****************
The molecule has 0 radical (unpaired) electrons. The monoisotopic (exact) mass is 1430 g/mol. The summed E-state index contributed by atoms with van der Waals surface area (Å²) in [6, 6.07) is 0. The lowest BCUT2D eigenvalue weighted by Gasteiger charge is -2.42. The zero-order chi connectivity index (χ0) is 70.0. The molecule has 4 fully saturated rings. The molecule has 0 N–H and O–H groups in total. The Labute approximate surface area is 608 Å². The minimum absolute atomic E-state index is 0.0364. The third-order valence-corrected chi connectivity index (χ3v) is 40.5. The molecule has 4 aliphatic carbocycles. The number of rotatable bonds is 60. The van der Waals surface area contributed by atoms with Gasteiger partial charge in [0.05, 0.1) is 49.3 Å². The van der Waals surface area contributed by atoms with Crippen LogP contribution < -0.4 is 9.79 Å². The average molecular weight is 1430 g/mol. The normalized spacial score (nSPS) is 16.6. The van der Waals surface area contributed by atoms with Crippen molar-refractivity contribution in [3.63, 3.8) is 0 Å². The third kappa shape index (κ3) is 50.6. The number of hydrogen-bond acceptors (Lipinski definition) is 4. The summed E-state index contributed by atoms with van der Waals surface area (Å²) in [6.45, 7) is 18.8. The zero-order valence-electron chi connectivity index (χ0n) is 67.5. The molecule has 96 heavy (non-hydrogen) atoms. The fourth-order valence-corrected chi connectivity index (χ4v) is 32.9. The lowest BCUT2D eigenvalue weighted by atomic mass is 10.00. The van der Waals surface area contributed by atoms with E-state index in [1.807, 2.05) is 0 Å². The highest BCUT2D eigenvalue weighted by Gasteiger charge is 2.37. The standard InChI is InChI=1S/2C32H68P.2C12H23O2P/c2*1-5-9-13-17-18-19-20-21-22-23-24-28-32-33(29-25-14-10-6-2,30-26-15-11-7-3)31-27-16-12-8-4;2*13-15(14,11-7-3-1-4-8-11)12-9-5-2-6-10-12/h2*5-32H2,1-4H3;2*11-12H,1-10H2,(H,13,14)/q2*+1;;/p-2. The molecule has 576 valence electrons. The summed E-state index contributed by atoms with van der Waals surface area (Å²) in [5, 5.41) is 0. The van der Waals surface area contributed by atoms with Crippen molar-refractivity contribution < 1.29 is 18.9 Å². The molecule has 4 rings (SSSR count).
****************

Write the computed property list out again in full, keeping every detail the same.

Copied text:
The molecule has 0 radical (unpaired) electrons. The monoisotopic (exact) mass is 1430 g/mol. The summed E-state index contributed by atoms with van der Waals surface area (Å²) in [6, 6.07) is 0. The lowest BCUT2D eigenvalue weighted by Gasteiger charge is -2.42. The zero-order chi connectivity index (χ0) is 70.0. The molecule has 4 fully saturated rings. The molecule has 0 N–H and O–H groups in total. The Labute approximate surface area is 608 Å². The minimum absolute atomic E-state index is 0.0364. The third-order valence-corrected chi connectivity index (χ3v) is 40.5. The molecule has 4 aliphatic carbocycles. The number of rotatable bonds is 60. The van der Waals surface area contributed by atoms with Gasteiger partial charge in [0.05, 0.1) is 49.3 Å². The van der Waals surface area contributed by atoms with Crippen LogP contribution < -0.4 is 9.79 Å². The average molecular weight is 1430 g/mol. The normalized spacial score (nSPS) is 16.6. The van der Waals surface area contributed by atoms with Crippen molar-refractivity contribution in [3.63, 3.8) is 0 Å². The third kappa shape index (κ3) is 50.6. The number of hydrogen-bond acceptors (Lipinski definition) is 4. The summed E-state index contributed by atoms with van der Waals surface area (Å²) in [6.45, 7) is 18.8. The zero-order valence-electron chi connectivity index (χ0n) is 67.5. The molecule has 96 heavy (non-hydrogen) atoms. The fourth-order valence-corrected chi connectivity index (χ4v) is 32.9. The lowest BCUT2D eigenvalue weighted by atomic mass is 10.00. The van der Waals surface area contributed by atoms with E-state index in [1.807, 2.05) is 0 Å². The highest BCUT2D eigenvalue weighted by Gasteiger charge is 2.37. The standard InChI is InChI=1S/2C32H68P.2C12H23O2P/c2*1-5-9-13-17-18-19-20-21-22-23-24-28-32-33(29-25-14-10-6-2,30-26-15-11-7-3)31-27-16-12-8-4;2*13-15(14,11-7-3-1-4-8-11)12-9-5-2-6-10-12/h2*5-32H2,1-4H3;2*11-12H,1-10H2,(H,13,14)/q2*+1;;/p-2. The molecule has 576 valence electrons. The summed E-state index contributed by atoms with van der Waals surface area (Å²) in [5, 5.41) is 0. The van der Waals surface area contributed by atoms with Crippen molar-refractivity contribution < 1.29 is 18.9 Å². The molecule has 4 rings (SSSR count).